Humberto Mestre is Lead Author on Study "Brain 'Drowns' in Its Own Fluid after a Stroke"
Thursday, January 30, 2020
Cerebral edema, swelling that occurs in the brain, is a severe and potentially fatal complication of stroke. New research, which was conducted in mice and appears in the journal Science, shows for the first time that the glymphatic system – normally associated with the beneficial task of waste removal – goes awry during a stroke and floods the brain, triggering edema and drowning brain cells.
“When you force every single cell, which is essentially a battery, to release its charge it represents the single largest disruption of brain function you can achieve – you basically discharge the entire brain surface in one fell swoop,” said Humberto Mestre, M.D., a Ph.D. student in the Nedergaard lab and lead author of the study. “The double hit of the spreading depolarization and the ischemia makes the blood vessels cramp, resulting in a level of constriction that is completely abnormal and creating conditions for CSF to rapidly flow into the brain.”Read More: Humberto Mestre is Lead Author on Study "Brain 'Drowns' in Its Own Fluid after a Stroke"
Suzanne Haber Honored by Society of Biological Psychiatry for Research on Mental Disorders
Thursday, January 30, 2020
Suzanne N. Haber, Ph.D., Dean’s Professor in the Department of Pharmacology and Physiology, will receive the Society of Biological Psychiatry’s 2020 Gold Medal Award at the Society’s 75th Annual Scientific Convention & Meeting in the spring. The award honors members of the Society whose significant and sustained work has advanced and extended knowledge on the neurobiology of mental illness.
Haber’s lab investigates the cortico-cortical and cortico-basal ganglia systems in the brain. Her work demonstrates the specific hard-wired connections that are associated with normal decision making, emotional and cognitive control, and the connectional abnormalities in those circuits that are linked to a wide range of mental health disorders, including obsessive-compulsive disorder (OCD), drug abuse and addiction, schizophrenia, and motor control disorders such as Parkinson’s disease. This work has played a key role in targeting and interpreting the effects of noninvasive and invasive therapeutic approaches for OCD and depression.
For the past ten years, Haber has led the Silvio O. Conte Center for Basic and Translational Mental Health Research at the University of Rochester. Funded by the National Institute of Mental Health, the Center uses translational approaches to probe the neurocircuitry that underlies neuromodulation for OCD, pinpointing specific abnormalities within the brain circuits that are associated with the disease. This information is being used to guide new treatment options for the three million-plus Americans who live with the disorder.
“Suzanne’s seminal contributions to elucidating specific neural networks that control learning, decision-making, reward and motivation, and how pathologies associated with these neural communication hubs underlie multiple neurological, movement, and mental health disorders make her uniquely qualified to receive this prestigious career award,” said Robert T. Dirksen, Ph.D., Lewis Pratt Ross Professor and Chair of the Department of Pharmacology and Physiology. “Her work is making a difference in the lives of individuals and families suffering from neurological and mental health disorders. We are extremely proud that she represents the University of Rochester as a Society of Biological Psychiatry Gold Medal Award winner.”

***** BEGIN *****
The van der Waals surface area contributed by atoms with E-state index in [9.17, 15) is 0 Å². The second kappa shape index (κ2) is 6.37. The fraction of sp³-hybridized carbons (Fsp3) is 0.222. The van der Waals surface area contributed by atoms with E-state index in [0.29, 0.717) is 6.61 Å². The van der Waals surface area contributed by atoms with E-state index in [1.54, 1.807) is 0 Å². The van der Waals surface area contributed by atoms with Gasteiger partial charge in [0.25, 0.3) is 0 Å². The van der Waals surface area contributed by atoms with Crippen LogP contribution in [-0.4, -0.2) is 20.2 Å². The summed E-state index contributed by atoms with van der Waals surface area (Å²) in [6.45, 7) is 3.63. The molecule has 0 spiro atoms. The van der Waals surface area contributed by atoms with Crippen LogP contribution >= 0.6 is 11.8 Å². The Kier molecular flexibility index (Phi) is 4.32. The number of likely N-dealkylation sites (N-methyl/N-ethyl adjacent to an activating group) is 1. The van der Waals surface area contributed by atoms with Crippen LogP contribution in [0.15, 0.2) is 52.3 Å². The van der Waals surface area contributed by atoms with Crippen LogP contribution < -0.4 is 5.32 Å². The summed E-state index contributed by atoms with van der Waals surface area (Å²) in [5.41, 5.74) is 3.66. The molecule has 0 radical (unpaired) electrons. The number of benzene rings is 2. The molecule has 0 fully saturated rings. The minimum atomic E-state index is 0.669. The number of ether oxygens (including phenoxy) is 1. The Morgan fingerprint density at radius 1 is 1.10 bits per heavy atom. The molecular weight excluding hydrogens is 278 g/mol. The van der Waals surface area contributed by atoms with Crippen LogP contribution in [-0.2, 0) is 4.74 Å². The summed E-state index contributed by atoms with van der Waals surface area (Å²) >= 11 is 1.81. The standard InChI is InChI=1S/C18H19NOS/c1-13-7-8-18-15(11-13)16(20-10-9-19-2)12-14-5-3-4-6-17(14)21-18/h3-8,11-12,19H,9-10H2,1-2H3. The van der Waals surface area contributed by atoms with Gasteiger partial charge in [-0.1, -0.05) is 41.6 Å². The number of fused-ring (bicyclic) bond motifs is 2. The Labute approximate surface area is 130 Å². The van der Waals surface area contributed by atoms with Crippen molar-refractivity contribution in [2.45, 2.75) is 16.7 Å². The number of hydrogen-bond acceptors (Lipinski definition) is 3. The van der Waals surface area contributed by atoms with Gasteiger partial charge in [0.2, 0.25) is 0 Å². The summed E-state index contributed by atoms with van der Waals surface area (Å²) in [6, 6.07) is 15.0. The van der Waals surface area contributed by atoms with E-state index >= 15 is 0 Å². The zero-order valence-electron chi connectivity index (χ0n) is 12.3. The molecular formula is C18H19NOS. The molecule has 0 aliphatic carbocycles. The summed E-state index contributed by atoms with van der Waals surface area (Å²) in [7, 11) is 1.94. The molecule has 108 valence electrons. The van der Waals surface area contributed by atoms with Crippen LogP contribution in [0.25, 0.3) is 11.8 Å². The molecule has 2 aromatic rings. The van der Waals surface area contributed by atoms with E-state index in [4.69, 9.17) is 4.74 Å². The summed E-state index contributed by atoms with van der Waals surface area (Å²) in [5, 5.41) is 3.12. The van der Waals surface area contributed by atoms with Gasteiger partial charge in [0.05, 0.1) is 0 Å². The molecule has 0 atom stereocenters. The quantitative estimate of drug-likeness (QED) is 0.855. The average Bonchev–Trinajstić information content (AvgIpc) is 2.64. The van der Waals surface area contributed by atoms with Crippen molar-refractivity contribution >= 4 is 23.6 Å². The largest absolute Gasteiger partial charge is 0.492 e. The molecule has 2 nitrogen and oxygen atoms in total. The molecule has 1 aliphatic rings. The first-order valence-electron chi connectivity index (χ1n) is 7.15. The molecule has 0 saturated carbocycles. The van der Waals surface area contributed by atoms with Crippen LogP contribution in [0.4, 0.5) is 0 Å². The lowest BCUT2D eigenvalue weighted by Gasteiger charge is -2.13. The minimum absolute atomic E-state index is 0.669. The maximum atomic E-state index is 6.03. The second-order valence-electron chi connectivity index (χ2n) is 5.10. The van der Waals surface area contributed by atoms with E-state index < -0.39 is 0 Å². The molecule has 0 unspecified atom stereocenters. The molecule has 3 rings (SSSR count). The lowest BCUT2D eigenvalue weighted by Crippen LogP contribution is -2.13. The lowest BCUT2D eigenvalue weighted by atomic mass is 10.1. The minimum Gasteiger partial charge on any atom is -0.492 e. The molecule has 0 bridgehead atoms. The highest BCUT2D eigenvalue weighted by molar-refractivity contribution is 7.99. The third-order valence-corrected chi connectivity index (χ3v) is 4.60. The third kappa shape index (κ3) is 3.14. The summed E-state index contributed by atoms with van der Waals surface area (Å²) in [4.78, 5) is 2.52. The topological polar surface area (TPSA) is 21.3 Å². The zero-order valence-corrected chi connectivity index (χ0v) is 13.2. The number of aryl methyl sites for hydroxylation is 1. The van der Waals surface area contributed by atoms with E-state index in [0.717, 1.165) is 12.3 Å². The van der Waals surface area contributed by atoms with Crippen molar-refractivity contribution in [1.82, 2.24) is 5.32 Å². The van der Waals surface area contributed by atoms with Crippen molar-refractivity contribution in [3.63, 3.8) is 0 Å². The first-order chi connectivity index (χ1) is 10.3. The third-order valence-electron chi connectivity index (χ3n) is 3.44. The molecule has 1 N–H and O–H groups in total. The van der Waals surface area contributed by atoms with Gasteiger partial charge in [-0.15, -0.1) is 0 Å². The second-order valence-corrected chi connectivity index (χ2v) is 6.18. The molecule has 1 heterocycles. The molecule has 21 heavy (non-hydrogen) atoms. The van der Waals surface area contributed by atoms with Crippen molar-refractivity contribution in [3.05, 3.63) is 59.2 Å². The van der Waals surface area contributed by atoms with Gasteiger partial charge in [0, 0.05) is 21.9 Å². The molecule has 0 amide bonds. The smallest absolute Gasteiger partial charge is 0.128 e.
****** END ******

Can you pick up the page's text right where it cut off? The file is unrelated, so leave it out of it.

The Society of Biological Psychiatry was founded in 1945 to emphasize the medical and scientific study and treatment of mental disorders. It’s the oldest neuropsychiatry research society in America, currently made up of more than 1,500 members from across the United States, Canada, Europe and Asia. Members conduct research in areas spanning from basic cellular studies to clinical trials and prevention research.
Haber, who is also a professor of Neuroscience, Brain and Cognitive Science, and Psychiatry, will split the 2020 Gold Medal Award with Carol Tamminga, M.D. of UT Southwestern Medical Center.
Two NGP Students First Author Nature Paper on Alzheimer's Disease
Thursday, January 23, 2020
Udaysankar Chockanathan and Emily J. Warner are the lead authors on the paper, "Altered dorsal CA1 neuronal population coding in the APP/PS1 mouse model of Alzheimer’s disease" published in the journal Nature.
Abstract: While the link between amyloid β (Aβ) accumulation and synaptic degradation in Alzheimer’s disease (AD) is known, the consequences of this pathology on population coding remain unknown. We found that the entropy, a measure of the diversity of network firing patterns, was lower in the dorsal CA1 region in the APP/PS1 mouse model of Aβ pathology, relative to controls, thereby reducing the population’s coding capacity. Our results reveal a network level signature of the deficits Aβ accumulation causes to the computations performed by neural circuits.
Excellent work Uday and Emily!
Read More: Two NGP Students First Author Nature Paper on Alzheimer's Disease